DETROIT -- Wins have been tough to come by for Joe Saunders and the Mariners of late, and that trend continued Monday as the Tigers pulled out a 4-2 victory despite a promising beginning for the southpaw.
Saunders was sailing along with a 1-1 tie with two out in the sixth before giving up two runs on a walk and three straight hits that ended his night when manager Eric Wedge pulled the plug after 83 pitches.
A frustrated Saunders sent a bucket of sunflower seeds flying in the dugout after being replaced by Tom Wilhelmsen, who got the final out of the sixth to keep the score at 3-1.
Tigers right fielder Torii Hunter, a former teammate of Saunders with the Angels, wasn't surprised by the outburst or the way Seattle's starter battled.
"He keeps the ball down," said Hunter, "and when you keep the ball down, you get a lot of ground balls. We call him Soggy Joe. When his hand starts sweating, his ball gets to moving everywhere. So he's a really good pitcher.
"He's a competitor. That's one thing I know about Saundo, man. He wants to beat everybody. Anything we do, whether it was a football game or horse racing, it didn't matter, he's a competitor. He wants to win, and you saw it today in the dugout."
Saunders declined to comment after the game, but Wedge said it was a matter of forcing the Tigers to bring in pinch-hitter Don Kelly against Wilhelmsen instead of leaving Saunders to face Matt Tuiasosopo.
"You want to give him every opportunity there because we felt he did throw the ball well," Wedge said. "But ultimately at that point in time, we figure they're probably going to pinch-hit for the right-hander there and we'd rather go to the guy off the bench than give that right-hander a chance."
Saunders, 32, fell to 11-15 with a 5.16 ERA as Seattle dipped to 66-84 with its seventh loss in the past eight days. Saunders is 1-5 with a 7.14 ERA over his past eight starts.
The Tigers, who sport the highest batting average in the Majors and are second to the Red Sox in runs scored, tacked on a run off Wilhelmsen in the seventh and improved their American League Central-leading record to 87-63.
Mariners right fielder Abraham Almonte continued his strong showing as a September callup as he ripped a solo home run with two out in the third off Rick Porcello.
Almonte, a speedy 24-year-old outfielder acquired from the Yankees for reliever Shawn Kelley this spring, went 2-for-4 on Monday and has hit .313 with two home runs and seven RBIs in 15 games. Almonte has recorded a hit in 12 of the 13 games in which he's had an at-bat.
"The ball jumps off his bat," Wedge said. "He's aggressive, he has some bat speed and some strength. He's a strong young man. He has a lot to offer. Here in the short term we probably won't get a chance to see the league make adjustments just because it is such a short period, but he's been impressive with this start."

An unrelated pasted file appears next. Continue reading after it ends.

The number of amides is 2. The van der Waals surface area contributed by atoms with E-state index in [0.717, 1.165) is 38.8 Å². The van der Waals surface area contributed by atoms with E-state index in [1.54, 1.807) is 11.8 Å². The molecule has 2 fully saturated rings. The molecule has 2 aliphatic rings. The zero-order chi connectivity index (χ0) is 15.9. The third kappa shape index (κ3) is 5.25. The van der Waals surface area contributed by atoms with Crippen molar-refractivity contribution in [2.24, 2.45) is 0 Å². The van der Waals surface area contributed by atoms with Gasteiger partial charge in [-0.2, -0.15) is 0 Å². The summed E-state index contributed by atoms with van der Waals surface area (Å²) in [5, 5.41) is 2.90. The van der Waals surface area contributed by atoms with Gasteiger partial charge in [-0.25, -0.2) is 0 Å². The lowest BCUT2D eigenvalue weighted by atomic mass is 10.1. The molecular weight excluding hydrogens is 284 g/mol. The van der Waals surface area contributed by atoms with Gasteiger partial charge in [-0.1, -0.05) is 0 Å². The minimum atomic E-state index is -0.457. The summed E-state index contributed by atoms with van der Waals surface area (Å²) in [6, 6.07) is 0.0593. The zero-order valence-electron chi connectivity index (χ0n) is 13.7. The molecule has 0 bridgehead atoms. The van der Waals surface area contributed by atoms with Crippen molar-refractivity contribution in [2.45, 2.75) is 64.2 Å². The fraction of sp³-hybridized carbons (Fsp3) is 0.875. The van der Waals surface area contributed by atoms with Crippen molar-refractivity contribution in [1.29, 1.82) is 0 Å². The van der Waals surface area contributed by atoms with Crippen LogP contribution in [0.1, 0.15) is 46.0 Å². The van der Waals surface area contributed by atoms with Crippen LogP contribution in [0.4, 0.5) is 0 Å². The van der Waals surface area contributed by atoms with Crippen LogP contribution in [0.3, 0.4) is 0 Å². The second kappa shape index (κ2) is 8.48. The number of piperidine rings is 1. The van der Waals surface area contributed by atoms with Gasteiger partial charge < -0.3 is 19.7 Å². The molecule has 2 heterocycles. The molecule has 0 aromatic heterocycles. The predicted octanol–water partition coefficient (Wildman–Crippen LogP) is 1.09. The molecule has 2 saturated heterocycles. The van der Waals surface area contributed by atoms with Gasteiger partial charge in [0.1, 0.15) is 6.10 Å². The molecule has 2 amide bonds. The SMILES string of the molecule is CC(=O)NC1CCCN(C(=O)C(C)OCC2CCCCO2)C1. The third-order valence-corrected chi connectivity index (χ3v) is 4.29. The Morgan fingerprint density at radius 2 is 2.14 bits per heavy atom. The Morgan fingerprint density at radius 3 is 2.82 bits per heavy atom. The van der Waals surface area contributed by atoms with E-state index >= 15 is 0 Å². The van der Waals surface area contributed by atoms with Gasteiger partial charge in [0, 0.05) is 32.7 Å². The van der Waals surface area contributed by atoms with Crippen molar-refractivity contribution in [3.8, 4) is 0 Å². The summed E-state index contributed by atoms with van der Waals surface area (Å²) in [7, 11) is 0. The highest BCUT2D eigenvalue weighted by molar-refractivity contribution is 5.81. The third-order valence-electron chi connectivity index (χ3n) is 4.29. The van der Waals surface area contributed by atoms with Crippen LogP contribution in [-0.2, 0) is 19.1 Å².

But Almonte's shot was the only run allowed by Porcello in six innings as he improved to 13-8 while striking out 10 batters for just the second time in his career.
Raul Ibanez reached base three times, going 2-for-3 with a walk and a double, and scored on an RBI single by Justin Smoak in the eighth to cut the lead to 4-2. But the Mariners wound up 1-for-5 with runners in scoring position and stranded eight and have now scored two or less runs in six of their last eight games.
"It's never easy losing," said Smoak. "We feel like we've been in some tight ballgames and just haven't been able to get the big hit or the big shot in those situations. But we just have to keep working hard and get something good out of it."
Saunders gave up a run in the first on a pair of singles and a wild pitch that allowed Hunter to zip home from third. But after a leadoff double to Omar Infante in the second, the veteran tightened things up and faced the minimum number of batters from there until his ill-fated sixth.
Miguel Cabrera started the Tigers' knockout rally with a walk, Prince Fielder singled, Victor Martinez drove in Cabrera with a base hit and Infante ended Saunders' night with an RBI single to left.
"I thought Joe threw the ball well against a tough lineup," Wedge said. "He did a good job pitching inside and used his breaking ball a little more, mixed his changeup off his fastball. Even that final inning, he got two outs with nobody on.
"You don't mind him walking Cabrera, Fielder hit one off the end of the bat, Victor pushes one down the right-field line. They're professional hitters, some of the best professional hitters in the game. Then Infante gets a hit, so we've got to go to Tommy. But that was a good baseball game. We had our opportunities."